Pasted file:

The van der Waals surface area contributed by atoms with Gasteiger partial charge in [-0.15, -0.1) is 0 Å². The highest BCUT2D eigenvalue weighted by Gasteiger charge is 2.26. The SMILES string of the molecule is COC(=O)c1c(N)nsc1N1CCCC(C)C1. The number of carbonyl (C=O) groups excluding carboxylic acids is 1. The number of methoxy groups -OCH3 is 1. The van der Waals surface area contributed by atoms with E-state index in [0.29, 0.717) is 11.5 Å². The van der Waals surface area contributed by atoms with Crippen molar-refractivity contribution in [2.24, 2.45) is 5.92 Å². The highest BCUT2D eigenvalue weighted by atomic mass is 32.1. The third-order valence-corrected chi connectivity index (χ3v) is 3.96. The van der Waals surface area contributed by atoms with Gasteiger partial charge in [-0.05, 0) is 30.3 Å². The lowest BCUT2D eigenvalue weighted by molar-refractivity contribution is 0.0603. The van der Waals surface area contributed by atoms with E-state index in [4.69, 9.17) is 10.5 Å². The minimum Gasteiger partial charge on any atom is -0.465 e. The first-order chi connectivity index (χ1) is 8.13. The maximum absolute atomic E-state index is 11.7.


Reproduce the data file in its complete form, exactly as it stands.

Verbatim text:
The van der Waals surface area contributed by atoms with Gasteiger partial charge in [-0.15, -0.1) is 0 Å². The highest BCUT2D eigenvalue weighted by Gasteiger charge is 2.26. The SMILES string of the molecule is COC(=O)c1c(N)nsc1N1CCCC(C)C1. The number of carbonyl (C=O) groups excluding carboxylic acids is 1. The number of methoxy groups -OCH3 is 1. The van der Waals surface area contributed by atoms with E-state index in [0.29, 0.717) is 11.5 Å². The van der Waals surface area contributed by atoms with Crippen molar-refractivity contribution in [2.24, 2.45) is 5.92 Å². The highest BCUT2D eigenvalue weighted by atomic mass is 32.1. The third-order valence-corrected chi connectivity index (χ3v) is 3.96. The van der Waals surface area contributed by atoms with Gasteiger partial charge in [-0.05, 0) is 30.3 Å². The lowest BCUT2D eigenvalue weighted by molar-refractivity contribution is 0.0603. The van der Waals surface area contributed by atoms with E-state index in [4.69, 9.17) is 10.5 Å². The minimum Gasteiger partial charge on any atom is -0.465 e. The first-order chi connectivity index (χ1) is 8.13. The maximum absolute atomic E-state index is 11.7.